I was lead to a room decorated with Japanese and Chinese objets d’artes. It smelled nice, water tinkled somewhere in a corner and music played softly from no apparent source. Hanging from the ceiling were parallel bars that, turned over onto the floor, might well have graced a school gymnasium. Following a brief foot massage with soothing oils, Keda went to work on my back with a mixture of familiar hand-palpations and unusual, firm-but-not-painful foot pressures.

Over the course of the ensuing hour (the total treatment period is listed as 75 minutes), Keda worked up a modest sweat lifting and lowering herself from the bars. Often, it was not apparent to me when she was using her hands as opposed to when she was using her feet. In any case, the Ashiatsu massage at Spa Universaire was worth substantially more than the $95 price tag.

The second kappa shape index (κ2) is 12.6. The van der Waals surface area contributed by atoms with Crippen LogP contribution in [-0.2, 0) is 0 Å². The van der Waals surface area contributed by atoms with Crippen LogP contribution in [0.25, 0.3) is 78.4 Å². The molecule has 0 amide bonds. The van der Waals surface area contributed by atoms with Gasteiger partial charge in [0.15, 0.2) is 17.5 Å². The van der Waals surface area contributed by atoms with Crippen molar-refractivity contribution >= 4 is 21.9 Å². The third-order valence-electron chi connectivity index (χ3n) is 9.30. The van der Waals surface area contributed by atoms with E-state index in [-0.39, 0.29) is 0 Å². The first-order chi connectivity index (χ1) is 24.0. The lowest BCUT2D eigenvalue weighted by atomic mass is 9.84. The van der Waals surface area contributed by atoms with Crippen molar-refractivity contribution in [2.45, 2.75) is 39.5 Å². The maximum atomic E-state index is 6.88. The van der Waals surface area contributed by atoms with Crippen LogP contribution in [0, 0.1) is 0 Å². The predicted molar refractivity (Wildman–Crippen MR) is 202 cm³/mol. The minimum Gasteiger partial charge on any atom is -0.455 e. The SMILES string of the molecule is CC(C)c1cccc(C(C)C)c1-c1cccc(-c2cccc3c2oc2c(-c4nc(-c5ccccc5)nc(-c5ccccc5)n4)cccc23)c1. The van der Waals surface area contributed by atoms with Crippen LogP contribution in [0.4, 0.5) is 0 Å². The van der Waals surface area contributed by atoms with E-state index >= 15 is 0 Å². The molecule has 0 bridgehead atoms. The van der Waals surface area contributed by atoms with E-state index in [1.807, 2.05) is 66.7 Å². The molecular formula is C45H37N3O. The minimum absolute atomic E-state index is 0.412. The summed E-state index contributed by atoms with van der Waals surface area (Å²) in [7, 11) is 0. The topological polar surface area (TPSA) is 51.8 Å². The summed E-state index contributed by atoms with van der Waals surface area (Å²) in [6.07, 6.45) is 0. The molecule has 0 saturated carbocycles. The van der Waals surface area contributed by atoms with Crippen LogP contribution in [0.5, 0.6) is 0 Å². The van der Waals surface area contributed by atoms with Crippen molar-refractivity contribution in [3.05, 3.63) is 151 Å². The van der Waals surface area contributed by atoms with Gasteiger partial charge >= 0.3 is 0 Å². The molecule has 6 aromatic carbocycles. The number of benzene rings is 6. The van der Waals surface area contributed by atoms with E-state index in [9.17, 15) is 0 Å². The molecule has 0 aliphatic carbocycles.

I confess to having had the occasional massage before, with a sister who sometimes practices the dark arts and a visit or two to the government-trained-and licensed therapists who operate out of the Buddhist temples in Thailand. Yet, in terms of the level of skill employed and overall benefit, Keda’s massage was the best I have experienced. (A friend who went with me gave her therapist high marks, as well.) The Ashiatsu massage at the Spa Universaire is no run-of-the-mill, post-workout rubdown and Keda is remarkable — unusually skilled, trained and talented at a rare art.

Indeed, a week later I found myself getting a pedicure. But that’s only because it was a Christmas gift.